Title: Understanding Flu Treatment: Medications, Benefits, and Side Effects
The flu is a respiratory disease caused by the influenza virus, which can affect people of all ages. While some people recover from the flu naturally, others may need medication to reduce symptoms and prevent complications. In this article, we will explore different types of medications used to treat the flu, their benefits, and side effects.
Antiviral medications are used to fight viruses causing the flu. They work by inhibiting the growth and replication of the virus. There are primarily two classes of antiviral medications useful in treating the flu: neuraminidase inhibitors and adamantanes.
1. Neuraminidase inhibitors
The neuraminidase inhibitors target the action of influenza virus enzymes by blocking the neuraminidase enzyme necessary for viral replication. The two FDA-approved neuraminidase inhibitors for influenza treatment are oseltamivir (Tamiflu) and zanamivir (Relenza). Oseltamivir can be administered orally as a pill or liquid and is effective for the treatment of influenza in people aged over two weeks. It can also be used to prevent the flu in people who have not developed symptoms. Zanamivir, on the other hand, is an inhaled medication that works by inhibiting the neuraminidase enzyme activity in the respiratory tract.
Both neuraminidase inhibitors can reduce flu duration by about one day when taken within 48 hours of symptom onset while also reducing flu-related complications such as pneumonia, hospitalization, and death. However, they may cause adverse effects like vomiting, diarrhea, abdominal pain, and headache. Allergic reactions such as hives and difficulty breathing may also occur.
Adamantanes are antiviral medications that block the M2 protein channel of the influenza virus, necessary for viral replication. The two adamantanes FDA-approved for influenza treatment are amantadine (Symmetrel) and rimantadine (Flumadine). Amantadine can be administered orally as a pill or liquid and is effective against influenza A in adults only. Rimantadine, another oral medication, is similarly effective against influenza A, and it’s not useful against influenza B or other viruses. However, these medications are gradually becoming less common due to the rise of resistance among circulating flu viruses. Side effects may occur, such as nervousness, dizziness, confusion, and blurred vision.
Pain Relievers and Fever Reducers
Pain relievers and fever reducers can help alleviate symptoms such as body aches, fever, headache, and sore throat. The two most commonly used pain relievers used to treat flu symptoms are acetaminophen (Tylenol) and nonsteroidal anti-inflammatory drugs (NSAIDs) such as ibuprofen (Advil, Motrin) and naproxen (Aleve).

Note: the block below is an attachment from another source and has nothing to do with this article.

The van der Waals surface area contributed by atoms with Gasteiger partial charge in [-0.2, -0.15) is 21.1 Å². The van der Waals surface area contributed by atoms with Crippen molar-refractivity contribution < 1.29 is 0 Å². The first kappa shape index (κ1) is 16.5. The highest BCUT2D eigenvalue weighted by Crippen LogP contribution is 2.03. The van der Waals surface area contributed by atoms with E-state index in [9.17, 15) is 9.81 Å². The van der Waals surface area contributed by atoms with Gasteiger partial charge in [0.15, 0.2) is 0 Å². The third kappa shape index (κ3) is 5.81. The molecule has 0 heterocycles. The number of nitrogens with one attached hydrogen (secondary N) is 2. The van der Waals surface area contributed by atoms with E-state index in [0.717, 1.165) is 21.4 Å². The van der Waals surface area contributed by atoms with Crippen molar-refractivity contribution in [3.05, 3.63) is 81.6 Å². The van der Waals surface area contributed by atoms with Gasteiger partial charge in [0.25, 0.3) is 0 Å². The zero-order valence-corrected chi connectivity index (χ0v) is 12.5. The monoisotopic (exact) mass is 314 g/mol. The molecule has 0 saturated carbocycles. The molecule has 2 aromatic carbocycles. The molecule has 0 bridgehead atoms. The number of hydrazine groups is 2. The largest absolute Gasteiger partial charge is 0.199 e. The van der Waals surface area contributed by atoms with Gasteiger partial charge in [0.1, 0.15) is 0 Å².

Acetaminophen is available over-the-counter without a prescription and is safe for use in most individuals, including children and pregnant women. However, caution should be taken in people with liver disease or those who consume alcohol regularly as excessive consumption can cause liver damage.
NSAIDs also work by reducing body inflammation, which helps to relieve pain and fever. However, NSAIDs can cause unwanted adverse effects such as stomach pain, stomach upset, and gastrointestinal bleeding.
While treating flu in children, aspirin should be avoided as it can cause a severe but rare disorder called Reye’s syndrome that may cause brain and liver damage.
Decongestants are medications that can provide relief from nasal congestion, a common flu symptom. They work by narrowing the blood vessels in nasal passages, which reduces swelling and increases drainage. There are mainly two types of decongestants: oral and nasal.
Pseudoephedrine (Sudafed) is an oral decongestant taken in pill or liquid form. It provides relief from nasal congestion, but it may cause side effects such as elevated blood pressure, nervousness or insomnia.
Oxymetazoline (Afrin) is a nasal decongestant that provides quick relief from nasal congestion when sprayed directly into the nostrils. However, its use should not be more than three days, as it can cause rebound congestion that causes the nasal passages to become congested more than before.
Careful consideration and medical advice should be sought before using decongestants, as they can interact with other medications and health conditions like high blood pressure and heart disease.
Treatment for flu depends largely on the severity of its symptoms, and it’s vital to pay attention to one’s overall health conditions while opting for medication. Influenza treatments consist of antiviral medications like neuraminidase inhibitors and adamantanes, pain relievers, fever reducers, and decongestants to reduce symptoms and prevent complications. These medications may have adverse effects, and therefore, it’s crucial to seek medical advice before use. Most importantly, vaccination is the most effective way to prevent the flu and its long term complications.